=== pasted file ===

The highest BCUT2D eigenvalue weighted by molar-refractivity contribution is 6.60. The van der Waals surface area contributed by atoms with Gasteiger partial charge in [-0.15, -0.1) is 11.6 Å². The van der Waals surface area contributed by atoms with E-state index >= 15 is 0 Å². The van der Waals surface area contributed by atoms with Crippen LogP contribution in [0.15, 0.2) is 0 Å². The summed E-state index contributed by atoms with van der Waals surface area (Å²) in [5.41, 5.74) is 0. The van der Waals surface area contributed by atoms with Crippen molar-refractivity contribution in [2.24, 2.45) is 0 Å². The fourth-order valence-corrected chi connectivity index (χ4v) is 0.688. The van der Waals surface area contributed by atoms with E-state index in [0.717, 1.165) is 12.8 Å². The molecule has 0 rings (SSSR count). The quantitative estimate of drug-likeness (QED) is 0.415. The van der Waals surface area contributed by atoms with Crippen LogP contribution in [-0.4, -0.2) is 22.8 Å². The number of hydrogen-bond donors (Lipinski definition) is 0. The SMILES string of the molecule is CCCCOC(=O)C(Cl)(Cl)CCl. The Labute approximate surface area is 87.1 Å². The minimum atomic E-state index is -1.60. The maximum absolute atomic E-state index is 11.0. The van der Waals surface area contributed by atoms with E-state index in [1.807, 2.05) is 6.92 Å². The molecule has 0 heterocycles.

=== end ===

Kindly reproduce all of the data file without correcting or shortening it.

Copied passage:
The highest BCUT2D eigenvalue weighted by molar-refractivity contribution is 6.60. The van der Waals surface area contributed by atoms with Gasteiger partial charge in [-0.15, -0.1) is 11.6 Å². The van der Waals surface area contributed by atoms with E-state index >= 15 is 0 Å². The van der Waals surface area contributed by atoms with Crippen LogP contribution in [0.15, 0.2) is 0 Å². The summed E-state index contributed by atoms with van der Waals surface area (Å²) in [5.41, 5.74) is 0. The van der Waals surface area contributed by atoms with Crippen molar-refractivity contribution in [2.24, 2.45) is 0 Å². The fourth-order valence-corrected chi connectivity index (χ4v) is 0.688. The van der Waals surface area contributed by atoms with E-state index in [0.717, 1.165) is 12.8 Å². The molecule has 0 rings (SSSR count). The quantitative estimate of drug-likeness (QED) is 0.415. The van der Waals surface area contributed by atoms with Crippen LogP contribution in [-0.4, -0.2) is 22.8 Å². The number of hydrogen-bond donors (Lipinski definition) is 0. The SMILES string of the molecule is CCCCOC(=O)C(Cl)(Cl)CCl. The Labute approximate surface area is 87.1 Å². The minimum atomic E-state index is -1.60. The maximum absolute atomic E-state index is 11.0. The van der Waals surface area contributed by atoms with E-state index in [1.807, 2.05) is 6.92 Å². The molecule has 0 heterocycles.